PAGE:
I gotta get it out of the way that I am a huge, huge fan of this book. And thats saying a lot, because reading it required me to turn a blind eye to that massive red flag that is the Oprahs Book Club selection sticker on the front. But Ive always dug the McCarthy books, so I forged ahead. It really deserves every iota of hype it got. Truly powerful stuff that I try to obnoxiously push on people who still havent read it. It shook me to the core, nearly in tears on the final page. If you have not read this book, you can finish it in a day or two and I highly suggest picking it up.
Now for the flick. I had feared the worst, because this was supposed to come out around Halloween2008. Never a good sign. But I love the Viggo, and a couple years back I had rented and greatly enjoyed a flick from this new director (John Hillcoat) called The Proposition. Then the trailer leaked, and it really looked like they turned this into an action packed Hollywood blockbuster akin to I Am Legend or something. But early screeners columns assured me that there was nothing to worry about, so I still held out hope. Thankfully, they pretty much nailed it.
For the uninitiated, The Road takes places in a post-apocalyptic wasteland (what has happened is never explained, because its irrelevant) where an unnamed man and his son battle fatigue, the elements and starvation as they try to reach the coast on foot, trying to live and avoid a handful of crazed survivors turned roving cannibals. All the while carrying a pistol. Two bullets. Not to fight off a horde but to take their own lives in the event that they are captured to spare being raped and eaten. The action is sparse (but hits like a ton of bricks when it comes) and is more about the relationship between the cynical father and his optimistic son.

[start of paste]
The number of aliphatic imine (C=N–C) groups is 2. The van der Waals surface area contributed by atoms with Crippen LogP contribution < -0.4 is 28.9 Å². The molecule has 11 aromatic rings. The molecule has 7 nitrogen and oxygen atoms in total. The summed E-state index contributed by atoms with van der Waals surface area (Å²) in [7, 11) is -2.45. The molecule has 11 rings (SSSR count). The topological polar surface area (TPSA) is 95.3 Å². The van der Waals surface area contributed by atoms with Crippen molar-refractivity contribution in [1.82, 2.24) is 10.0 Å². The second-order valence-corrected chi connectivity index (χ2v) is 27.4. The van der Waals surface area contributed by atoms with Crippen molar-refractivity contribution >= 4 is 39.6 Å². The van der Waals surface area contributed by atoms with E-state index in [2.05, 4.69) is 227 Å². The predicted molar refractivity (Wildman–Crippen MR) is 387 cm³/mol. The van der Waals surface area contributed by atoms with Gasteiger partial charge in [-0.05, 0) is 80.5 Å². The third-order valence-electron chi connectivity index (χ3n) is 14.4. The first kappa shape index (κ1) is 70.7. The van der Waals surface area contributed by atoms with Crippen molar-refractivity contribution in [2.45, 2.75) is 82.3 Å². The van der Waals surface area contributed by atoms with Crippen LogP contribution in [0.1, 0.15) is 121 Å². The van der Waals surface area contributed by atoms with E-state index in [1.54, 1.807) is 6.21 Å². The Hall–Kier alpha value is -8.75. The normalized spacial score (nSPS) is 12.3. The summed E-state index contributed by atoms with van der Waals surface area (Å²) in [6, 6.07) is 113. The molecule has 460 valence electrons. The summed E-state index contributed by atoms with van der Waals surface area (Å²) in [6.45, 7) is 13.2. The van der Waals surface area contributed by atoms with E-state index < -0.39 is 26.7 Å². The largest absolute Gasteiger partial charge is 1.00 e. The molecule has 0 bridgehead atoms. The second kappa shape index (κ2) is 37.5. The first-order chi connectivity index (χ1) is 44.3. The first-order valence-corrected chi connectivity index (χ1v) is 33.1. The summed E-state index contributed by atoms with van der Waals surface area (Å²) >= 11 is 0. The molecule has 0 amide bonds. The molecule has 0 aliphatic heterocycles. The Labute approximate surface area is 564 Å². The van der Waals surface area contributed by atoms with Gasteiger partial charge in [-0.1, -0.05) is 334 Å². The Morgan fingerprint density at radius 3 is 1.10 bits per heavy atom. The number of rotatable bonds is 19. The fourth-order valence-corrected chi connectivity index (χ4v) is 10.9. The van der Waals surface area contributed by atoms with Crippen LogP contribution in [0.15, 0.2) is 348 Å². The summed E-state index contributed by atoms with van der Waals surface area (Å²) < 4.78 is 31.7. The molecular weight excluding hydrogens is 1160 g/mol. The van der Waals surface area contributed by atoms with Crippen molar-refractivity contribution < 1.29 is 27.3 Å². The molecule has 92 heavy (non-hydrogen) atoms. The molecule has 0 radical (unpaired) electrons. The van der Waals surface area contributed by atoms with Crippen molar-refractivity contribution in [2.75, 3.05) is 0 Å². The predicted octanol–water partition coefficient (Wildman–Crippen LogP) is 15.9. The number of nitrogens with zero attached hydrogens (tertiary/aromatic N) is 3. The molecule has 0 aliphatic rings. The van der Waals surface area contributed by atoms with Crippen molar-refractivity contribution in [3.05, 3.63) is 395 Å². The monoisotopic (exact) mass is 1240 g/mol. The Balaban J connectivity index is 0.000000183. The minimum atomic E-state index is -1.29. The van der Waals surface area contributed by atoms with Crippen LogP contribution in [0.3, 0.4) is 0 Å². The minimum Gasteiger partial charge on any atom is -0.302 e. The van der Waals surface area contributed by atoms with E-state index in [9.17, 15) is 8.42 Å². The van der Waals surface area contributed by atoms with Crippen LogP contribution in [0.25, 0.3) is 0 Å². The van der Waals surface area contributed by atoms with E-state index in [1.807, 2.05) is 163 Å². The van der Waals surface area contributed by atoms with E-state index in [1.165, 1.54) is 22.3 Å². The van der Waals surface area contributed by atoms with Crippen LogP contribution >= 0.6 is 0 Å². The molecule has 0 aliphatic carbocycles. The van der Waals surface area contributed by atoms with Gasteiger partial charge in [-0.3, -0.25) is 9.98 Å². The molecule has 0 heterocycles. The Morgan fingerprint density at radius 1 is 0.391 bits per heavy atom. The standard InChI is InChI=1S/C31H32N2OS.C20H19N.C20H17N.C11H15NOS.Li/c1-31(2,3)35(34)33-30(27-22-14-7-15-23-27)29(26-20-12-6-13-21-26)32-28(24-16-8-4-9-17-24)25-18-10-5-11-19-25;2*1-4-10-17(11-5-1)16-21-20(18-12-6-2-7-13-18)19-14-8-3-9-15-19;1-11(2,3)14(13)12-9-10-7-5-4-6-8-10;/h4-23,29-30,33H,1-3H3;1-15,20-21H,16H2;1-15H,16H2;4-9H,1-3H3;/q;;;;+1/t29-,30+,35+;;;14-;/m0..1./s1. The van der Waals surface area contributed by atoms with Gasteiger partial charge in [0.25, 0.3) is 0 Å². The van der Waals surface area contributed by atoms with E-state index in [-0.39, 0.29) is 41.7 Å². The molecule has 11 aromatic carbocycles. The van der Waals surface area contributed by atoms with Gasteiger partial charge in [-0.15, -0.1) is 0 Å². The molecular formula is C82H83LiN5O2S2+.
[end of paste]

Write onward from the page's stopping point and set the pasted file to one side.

There are people who will tell you that this is a bleak, depressing story. To a degree they are right but they are overlooking the message and the humanity. The movie mostly consists of sparse dialogue between father and son as they pillage abandoned structures for something to live on. But it really speaks to the talents of everyone involved, both on page and film, that the most mundane tasks leave you with baited breath.
They nailed the look of this flick too. This is exactly
what I had envisioned as I read it. For a relatively small flick, it looks like
they had some big money behind it to pull this off.
Not to say there are no faults here. The mans wife (Theron) shows up in flashback form, and those are slightly expanded here, and not necessarily for the better, but I cant say they hurt it either. The boy who plays, the boy, got on my nerves from time to time, hes too much of a whiner on screen and as a result a bit of the message from the character in the novel is lost in translation.
3 Things I Liked About This Movie:
-It is the novel come to life. Thats as much as anyone could ask for.
-They dont coat it in Hollywood glitz and let an already powerful story speak for itself.
-They harness a Hitchcock-ian style of intensity by inaction
3 Things I Didnt Like About This Movie:
-The boy was a slight miscast
-Flashbacks seem expanded just to give Theron more face time
-A years worth of re-editing made it feel a bit choppy at times. Id like to see the original print.
All in all awesome flick. Doesnt improve upon the
original source material the way No Country for Old Men did, but this is a
bigger challenge and is in no way a disservice to fans.